One the earliest and greatest epic poems of the Western world, The Iliad tells the story of fifty critical days towards the end of the Trojan war. Achilles has quarrelled with Agamemnon and sulks in his tent while Hector brings his Trojans to the brink of victory; but fate will have the last word. While the heroes fight before the walls of Troy the gods have also drawn up battle lines, and it is their disagreements as much as the heroes' efforts which will decide the conflict.
Despite the poem's antiquity, the very real, human qualities of the protagonists and their dilemmas make The Iliad immediately accessible, especially in the hands of a master story-teller such as Anton Lesser. The Iliad was composed in the eighth century B.C., almost certainly as an oral composition incorporating a number of different stories from a rich poetic tradition of works now lost to us. The identity of Homer has been fiercely but inconclusively debated since ancient times. The Greeks believed he was a single person, and various cities competed for the honour of naming him a citizen. However, nothing reliable is known about him, although some traditions insist that he was blind. The poem was originally designed for recitation on important occasions by a professional bard, at least until the sixth century B.C. when, according to Greek traditions, the Athenian tyrant Peisistratus had the poem written down and codified in a form similar to the work we know today.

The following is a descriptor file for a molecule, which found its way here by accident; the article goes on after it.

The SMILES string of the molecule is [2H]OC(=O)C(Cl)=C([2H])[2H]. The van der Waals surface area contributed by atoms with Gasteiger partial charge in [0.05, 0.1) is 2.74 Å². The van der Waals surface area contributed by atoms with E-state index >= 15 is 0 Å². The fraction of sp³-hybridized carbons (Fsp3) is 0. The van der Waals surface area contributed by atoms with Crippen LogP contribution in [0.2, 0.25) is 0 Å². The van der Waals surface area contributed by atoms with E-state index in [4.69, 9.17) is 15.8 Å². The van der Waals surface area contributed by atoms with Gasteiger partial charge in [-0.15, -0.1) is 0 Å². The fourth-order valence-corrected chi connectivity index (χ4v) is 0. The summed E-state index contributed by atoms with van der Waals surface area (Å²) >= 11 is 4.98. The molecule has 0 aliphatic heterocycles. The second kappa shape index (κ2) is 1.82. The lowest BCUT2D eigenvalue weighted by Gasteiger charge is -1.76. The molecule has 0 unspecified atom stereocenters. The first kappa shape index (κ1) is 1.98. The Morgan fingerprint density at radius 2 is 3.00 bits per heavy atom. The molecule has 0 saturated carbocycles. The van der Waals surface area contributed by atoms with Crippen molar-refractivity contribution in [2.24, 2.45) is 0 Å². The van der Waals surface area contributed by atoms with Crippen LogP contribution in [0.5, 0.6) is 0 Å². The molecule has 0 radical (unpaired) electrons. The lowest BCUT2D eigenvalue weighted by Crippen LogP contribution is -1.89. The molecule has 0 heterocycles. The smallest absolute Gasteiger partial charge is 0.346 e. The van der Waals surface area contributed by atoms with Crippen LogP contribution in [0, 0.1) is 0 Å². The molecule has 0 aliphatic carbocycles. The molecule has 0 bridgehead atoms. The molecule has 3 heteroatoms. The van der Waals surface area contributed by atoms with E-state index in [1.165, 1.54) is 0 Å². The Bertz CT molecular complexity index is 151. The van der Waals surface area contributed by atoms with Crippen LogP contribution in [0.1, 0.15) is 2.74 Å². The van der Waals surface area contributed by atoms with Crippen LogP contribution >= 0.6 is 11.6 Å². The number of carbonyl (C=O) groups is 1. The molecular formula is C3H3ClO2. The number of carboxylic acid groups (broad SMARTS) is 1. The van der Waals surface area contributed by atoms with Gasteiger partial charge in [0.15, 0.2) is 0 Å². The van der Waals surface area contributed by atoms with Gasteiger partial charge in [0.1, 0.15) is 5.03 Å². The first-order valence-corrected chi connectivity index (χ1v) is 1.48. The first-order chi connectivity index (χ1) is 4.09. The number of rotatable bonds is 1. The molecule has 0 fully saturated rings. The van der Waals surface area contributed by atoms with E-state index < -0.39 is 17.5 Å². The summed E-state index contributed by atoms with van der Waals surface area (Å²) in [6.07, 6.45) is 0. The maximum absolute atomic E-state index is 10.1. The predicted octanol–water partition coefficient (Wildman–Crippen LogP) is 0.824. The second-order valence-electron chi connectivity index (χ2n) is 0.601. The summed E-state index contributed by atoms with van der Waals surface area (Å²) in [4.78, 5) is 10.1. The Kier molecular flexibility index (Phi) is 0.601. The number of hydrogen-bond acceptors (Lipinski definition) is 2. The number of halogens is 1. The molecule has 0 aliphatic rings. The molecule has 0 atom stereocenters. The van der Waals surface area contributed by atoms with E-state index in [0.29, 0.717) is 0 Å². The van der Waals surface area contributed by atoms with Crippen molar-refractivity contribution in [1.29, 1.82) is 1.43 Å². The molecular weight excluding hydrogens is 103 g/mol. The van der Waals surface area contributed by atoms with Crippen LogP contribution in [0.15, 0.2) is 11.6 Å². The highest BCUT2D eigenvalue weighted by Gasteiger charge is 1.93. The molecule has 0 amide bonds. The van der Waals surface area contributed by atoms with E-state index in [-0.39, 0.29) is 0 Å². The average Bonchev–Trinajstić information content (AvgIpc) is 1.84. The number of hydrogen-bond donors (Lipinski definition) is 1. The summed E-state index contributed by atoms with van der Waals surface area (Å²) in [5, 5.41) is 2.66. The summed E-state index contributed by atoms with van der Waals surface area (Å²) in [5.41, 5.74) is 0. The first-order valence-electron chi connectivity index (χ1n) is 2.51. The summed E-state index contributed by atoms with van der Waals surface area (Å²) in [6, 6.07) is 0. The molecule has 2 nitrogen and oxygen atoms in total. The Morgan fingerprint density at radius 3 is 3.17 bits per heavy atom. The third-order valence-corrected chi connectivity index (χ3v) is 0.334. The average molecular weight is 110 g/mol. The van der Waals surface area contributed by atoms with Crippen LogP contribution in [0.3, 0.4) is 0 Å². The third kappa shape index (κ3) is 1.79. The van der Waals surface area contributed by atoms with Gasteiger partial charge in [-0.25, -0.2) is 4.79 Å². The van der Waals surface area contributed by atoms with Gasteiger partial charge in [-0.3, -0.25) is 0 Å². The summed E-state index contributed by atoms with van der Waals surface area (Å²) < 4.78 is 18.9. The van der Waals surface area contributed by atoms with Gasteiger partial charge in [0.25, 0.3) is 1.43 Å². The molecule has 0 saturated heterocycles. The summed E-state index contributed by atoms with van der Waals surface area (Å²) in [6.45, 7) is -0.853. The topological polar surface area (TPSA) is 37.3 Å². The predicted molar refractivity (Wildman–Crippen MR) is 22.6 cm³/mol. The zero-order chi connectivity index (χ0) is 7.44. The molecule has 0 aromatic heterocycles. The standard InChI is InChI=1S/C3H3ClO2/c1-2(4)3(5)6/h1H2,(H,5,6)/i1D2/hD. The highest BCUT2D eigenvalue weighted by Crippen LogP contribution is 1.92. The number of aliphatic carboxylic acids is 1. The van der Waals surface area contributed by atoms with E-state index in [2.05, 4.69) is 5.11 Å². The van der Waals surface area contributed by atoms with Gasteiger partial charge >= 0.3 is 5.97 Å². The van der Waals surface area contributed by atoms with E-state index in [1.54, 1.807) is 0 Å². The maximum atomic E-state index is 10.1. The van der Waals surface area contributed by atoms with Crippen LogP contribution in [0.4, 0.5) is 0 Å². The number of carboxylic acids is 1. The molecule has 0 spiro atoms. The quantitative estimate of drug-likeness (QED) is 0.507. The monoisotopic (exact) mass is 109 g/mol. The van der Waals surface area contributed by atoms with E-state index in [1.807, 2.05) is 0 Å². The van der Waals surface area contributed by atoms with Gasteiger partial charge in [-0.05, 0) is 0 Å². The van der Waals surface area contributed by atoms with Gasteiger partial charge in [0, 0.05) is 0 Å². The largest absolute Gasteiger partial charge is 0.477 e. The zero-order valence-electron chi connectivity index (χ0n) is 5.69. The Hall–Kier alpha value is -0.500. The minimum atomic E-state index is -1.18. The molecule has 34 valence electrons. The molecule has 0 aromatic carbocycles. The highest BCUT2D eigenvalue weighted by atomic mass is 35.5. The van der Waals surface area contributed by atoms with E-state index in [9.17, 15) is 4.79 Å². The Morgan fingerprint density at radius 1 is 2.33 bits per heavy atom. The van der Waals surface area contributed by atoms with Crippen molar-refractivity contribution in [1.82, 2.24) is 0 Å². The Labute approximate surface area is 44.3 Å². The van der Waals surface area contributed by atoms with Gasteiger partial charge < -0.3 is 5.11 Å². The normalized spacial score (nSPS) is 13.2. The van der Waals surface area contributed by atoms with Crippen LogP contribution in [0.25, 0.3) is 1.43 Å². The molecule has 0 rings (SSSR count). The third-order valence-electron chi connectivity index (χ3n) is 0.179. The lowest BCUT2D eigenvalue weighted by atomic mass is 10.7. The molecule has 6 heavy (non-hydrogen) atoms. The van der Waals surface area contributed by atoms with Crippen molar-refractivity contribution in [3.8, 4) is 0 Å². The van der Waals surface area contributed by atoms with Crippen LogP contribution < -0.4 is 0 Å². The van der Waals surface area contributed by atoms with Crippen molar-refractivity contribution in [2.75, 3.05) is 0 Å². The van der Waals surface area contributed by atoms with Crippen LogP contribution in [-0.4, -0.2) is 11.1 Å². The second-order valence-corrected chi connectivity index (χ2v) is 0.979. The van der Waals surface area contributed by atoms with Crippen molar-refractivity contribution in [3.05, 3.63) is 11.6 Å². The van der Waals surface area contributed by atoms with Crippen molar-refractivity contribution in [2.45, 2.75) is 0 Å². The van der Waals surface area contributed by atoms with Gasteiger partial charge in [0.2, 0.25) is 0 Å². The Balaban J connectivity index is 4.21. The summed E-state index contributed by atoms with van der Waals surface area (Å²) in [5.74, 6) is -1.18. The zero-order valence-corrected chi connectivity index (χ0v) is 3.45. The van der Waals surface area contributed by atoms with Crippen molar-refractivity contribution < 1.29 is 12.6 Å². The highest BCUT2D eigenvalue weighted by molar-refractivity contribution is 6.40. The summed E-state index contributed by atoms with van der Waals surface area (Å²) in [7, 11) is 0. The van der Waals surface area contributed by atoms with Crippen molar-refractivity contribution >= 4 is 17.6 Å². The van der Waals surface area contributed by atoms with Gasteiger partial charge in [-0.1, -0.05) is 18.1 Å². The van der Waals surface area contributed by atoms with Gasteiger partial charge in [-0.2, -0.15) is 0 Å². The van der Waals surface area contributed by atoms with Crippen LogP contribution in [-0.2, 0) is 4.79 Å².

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- W. E. Young-powell